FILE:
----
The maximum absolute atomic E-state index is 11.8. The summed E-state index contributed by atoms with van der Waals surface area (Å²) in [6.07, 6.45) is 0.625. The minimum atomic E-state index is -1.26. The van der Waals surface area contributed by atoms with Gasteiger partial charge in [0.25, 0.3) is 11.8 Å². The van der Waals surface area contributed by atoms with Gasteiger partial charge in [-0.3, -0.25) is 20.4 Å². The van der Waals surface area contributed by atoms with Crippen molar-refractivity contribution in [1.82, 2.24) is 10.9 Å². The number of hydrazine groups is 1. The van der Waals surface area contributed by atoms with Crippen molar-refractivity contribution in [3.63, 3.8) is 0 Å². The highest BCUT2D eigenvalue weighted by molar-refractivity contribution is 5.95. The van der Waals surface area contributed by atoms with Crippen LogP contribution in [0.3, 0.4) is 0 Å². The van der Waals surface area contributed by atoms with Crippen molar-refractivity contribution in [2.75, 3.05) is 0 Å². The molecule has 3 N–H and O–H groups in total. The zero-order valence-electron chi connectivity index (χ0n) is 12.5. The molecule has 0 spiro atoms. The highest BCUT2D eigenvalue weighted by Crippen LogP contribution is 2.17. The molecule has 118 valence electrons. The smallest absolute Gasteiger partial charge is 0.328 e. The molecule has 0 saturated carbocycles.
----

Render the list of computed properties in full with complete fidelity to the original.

The maximum absolute atomic E-state index is 11.8. The summed E-state index contributed by atoms with van der Waals surface area (Å²) in [6.07, 6.45) is 0.625. The minimum atomic E-state index is -1.26. The van der Waals surface area contributed by atoms with Gasteiger partial charge in [0.25, 0.3) is 11.8 Å². The van der Waals surface area contributed by atoms with Gasteiger partial charge in [-0.3, -0.25) is 20.4 Å². The van der Waals surface area contributed by atoms with Crippen molar-refractivity contribution in [1.82, 2.24) is 10.9 Å². The number of hydrazine groups is 1. The van der Waals surface area contributed by atoms with Crippen molar-refractivity contribution in [3.63, 3.8) is 0 Å². The highest BCUT2D eigenvalue weighted by molar-refractivity contribution is 5.95. The van der Waals surface area contributed by atoms with Crippen LogP contribution in [0.3, 0.4) is 0 Å². The van der Waals surface area contributed by atoms with Crippen molar-refractivity contribution in [2.75, 3.05) is 0 Å². The molecule has 3 N–H and O–H groups in total. The zero-order valence-electron chi connectivity index (χ0n) is 12.5. The molecule has 0 spiro atoms. The highest BCUT2D eigenvalue weighted by Crippen LogP contribution is 2.17. The molecule has 118 valence electrons. The smallest absolute Gasteiger partial charge is 0.328 e. The molecule has 0 saturated carbocycles.